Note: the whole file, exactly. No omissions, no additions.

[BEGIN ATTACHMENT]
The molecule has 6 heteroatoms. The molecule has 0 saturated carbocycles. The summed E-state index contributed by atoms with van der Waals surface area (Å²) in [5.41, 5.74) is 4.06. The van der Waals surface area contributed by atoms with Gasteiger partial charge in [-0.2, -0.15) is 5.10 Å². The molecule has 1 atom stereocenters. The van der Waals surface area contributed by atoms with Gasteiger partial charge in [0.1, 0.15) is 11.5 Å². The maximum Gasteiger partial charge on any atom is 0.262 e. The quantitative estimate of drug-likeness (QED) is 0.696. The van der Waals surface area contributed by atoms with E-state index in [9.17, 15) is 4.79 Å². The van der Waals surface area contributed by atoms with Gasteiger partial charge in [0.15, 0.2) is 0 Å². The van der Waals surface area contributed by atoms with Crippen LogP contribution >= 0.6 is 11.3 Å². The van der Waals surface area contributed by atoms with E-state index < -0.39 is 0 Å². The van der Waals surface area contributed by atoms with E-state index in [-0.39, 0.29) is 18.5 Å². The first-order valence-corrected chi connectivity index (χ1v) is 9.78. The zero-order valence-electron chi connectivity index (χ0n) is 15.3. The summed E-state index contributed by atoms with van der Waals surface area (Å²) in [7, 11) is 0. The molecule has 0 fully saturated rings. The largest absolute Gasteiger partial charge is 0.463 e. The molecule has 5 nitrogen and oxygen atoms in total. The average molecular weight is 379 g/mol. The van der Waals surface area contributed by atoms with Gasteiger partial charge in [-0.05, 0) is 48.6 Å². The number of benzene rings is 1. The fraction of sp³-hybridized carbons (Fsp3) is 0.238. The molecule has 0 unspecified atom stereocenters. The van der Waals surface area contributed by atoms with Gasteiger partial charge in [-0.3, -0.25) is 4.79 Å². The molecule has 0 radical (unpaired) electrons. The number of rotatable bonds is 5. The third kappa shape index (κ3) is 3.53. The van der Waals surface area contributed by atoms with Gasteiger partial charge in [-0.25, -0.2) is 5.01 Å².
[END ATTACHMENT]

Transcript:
The molecule has 6 heteroatoms. The molecule has 0 saturated carbocycles. The summed E-state index contributed by atoms with van der Waals surface area (Å²) in [5.41, 5.74) is 4.06. The van der Waals surface area contributed by atoms with Gasteiger partial charge in [-0.2, -0.15) is 5.10 Å². The molecule has 1 atom stereocenters. The van der Waals surface area contributed by atoms with Gasteiger partial charge in [0.1, 0.15) is 11.5 Å². The maximum Gasteiger partial charge on any atom is 0.262 e. The quantitative estimate of drug-likeness (QED) is 0.696. The van der Waals surface area contributed by atoms with E-state index in [9.17, 15) is 4.79 Å². The van der Waals surface area contributed by atoms with Gasteiger partial charge in [0.15, 0.2) is 0 Å². The van der Waals surface area contributed by atoms with Crippen LogP contribution >= 0.6 is 11.3 Å². The van der Waals surface area contributed by atoms with E-state index < -0.39 is 0 Å². The van der Waals surface area contributed by atoms with E-state index in [-0.39, 0.29) is 18.5 Å². The first-order valence-corrected chi connectivity index (χ1v) is 9.78. The zero-order valence-electron chi connectivity index (χ0n) is 15.3. The summed E-state index contributed by atoms with van der Waals surface area (Å²) in [7, 11) is 0. The molecule has 0 fully saturated rings. The largest absolute Gasteiger partial charge is 0.463 e. The molecule has 5 nitrogen and oxygen atoms in total. The average molecular weight is 379 g/mol. The van der Waals surface area contributed by atoms with Gasteiger partial charge in [-0.05, 0) is 48.6 Å². The number of benzene rings is 1. The fraction of sp³-hybridized carbons (Fsp3) is 0.238. The molecule has 0 unspecified atom stereocenters. The van der Waals surface area contributed by atoms with Gasteiger partial charge in [-0.3, -0.25) is 4.79 Å². The molecule has 0 radical (unpaired) electrons. The number of rotatable bonds is 5. The third kappa shape index (κ3) is 3.53. The van der Waals surface area contributed by atoms with Gasteiger partial charge in [-0.25, -0.2) is 5.01 Å².